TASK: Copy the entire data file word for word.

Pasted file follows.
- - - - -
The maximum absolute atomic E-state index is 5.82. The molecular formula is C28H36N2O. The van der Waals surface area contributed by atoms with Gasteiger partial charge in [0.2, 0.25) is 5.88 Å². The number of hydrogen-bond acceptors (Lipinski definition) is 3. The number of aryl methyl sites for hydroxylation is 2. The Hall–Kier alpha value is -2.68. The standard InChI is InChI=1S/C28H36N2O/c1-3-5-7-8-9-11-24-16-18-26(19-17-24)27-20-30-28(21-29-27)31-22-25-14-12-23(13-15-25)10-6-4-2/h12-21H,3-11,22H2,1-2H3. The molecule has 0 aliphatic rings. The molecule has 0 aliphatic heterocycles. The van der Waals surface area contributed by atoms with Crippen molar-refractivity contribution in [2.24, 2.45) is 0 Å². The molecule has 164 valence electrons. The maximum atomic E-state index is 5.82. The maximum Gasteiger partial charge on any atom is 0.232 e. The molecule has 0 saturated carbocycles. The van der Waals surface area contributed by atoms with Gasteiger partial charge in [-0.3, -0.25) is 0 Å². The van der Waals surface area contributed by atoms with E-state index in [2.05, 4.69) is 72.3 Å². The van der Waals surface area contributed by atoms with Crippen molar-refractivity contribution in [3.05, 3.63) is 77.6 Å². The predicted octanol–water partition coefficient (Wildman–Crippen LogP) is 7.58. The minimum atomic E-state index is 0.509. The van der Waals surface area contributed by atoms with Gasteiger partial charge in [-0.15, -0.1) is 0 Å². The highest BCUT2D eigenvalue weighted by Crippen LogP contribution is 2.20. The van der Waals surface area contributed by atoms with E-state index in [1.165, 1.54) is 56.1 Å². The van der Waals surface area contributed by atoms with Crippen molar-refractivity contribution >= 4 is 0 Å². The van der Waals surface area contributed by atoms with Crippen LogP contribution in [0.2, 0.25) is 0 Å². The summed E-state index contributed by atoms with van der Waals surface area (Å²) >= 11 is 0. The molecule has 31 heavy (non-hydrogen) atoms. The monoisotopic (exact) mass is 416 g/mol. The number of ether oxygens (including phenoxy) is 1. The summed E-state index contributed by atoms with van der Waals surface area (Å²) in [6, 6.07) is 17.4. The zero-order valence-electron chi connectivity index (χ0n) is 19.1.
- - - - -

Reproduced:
The maximum absolute atomic E-state index is 5.82. The molecular formula is C28H36N2O. The van der Waals surface area contributed by atoms with Gasteiger partial charge in [0.2, 0.25) is 5.88 Å². The number of hydrogen-bond acceptors (Lipinski definition) is 3. The number of aryl methyl sites for hydroxylation is 2. The Hall–Kier alpha value is -2.68. The standard InChI is InChI=1S/C28H36N2O/c1-3-5-7-8-9-11-24-16-18-26(19-17-24)27-20-30-28(21-29-27)31-22-25-14-12-23(13-15-25)10-6-4-2/h12-21H,3-11,22H2,1-2H3. The molecule has 0 aliphatic rings. The molecule has 0 aliphatic heterocycles. The van der Waals surface area contributed by atoms with Crippen molar-refractivity contribution in [2.24, 2.45) is 0 Å². The molecule has 164 valence electrons. The maximum atomic E-state index is 5.82. The maximum Gasteiger partial charge on any atom is 0.232 e. The molecule has 0 saturated carbocycles. The van der Waals surface area contributed by atoms with Gasteiger partial charge in [-0.3, -0.25) is 0 Å². The van der Waals surface area contributed by atoms with E-state index in [2.05, 4.69) is 72.3 Å². The van der Waals surface area contributed by atoms with Crippen molar-refractivity contribution in [3.05, 3.63) is 77.6 Å². The predicted octanol–water partition coefficient (Wildman–Crippen LogP) is 7.58. The minimum atomic E-state index is 0.509. The van der Waals surface area contributed by atoms with Gasteiger partial charge in [-0.15, -0.1) is 0 Å². The highest BCUT2D eigenvalue weighted by Crippen LogP contribution is 2.20. The van der Waals surface area contributed by atoms with E-state index in [1.165, 1.54) is 56.1 Å². The van der Waals surface area contributed by atoms with Crippen molar-refractivity contribution >= 4 is 0 Å². The van der Waals surface area contributed by atoms with Crippen LogP contribution in [0.2, 0.25) is 0 Å². The summed E-state index contributed by atoms with van der Waals surface area (Å²) >= 11 is 0. The molecule has 31 heavy (non-hydrogen) atoms. The monoisotopic (exact) mass is 416 g/mol. The number of ether oxygens (including phenoxy) is 1. The summed E-state index contributed by atoms with van der Waals surface area (Å²) in [6, 6.07) is 17.4. The zero-order valence-electron chi connectivity index (χ0n) is 19.1.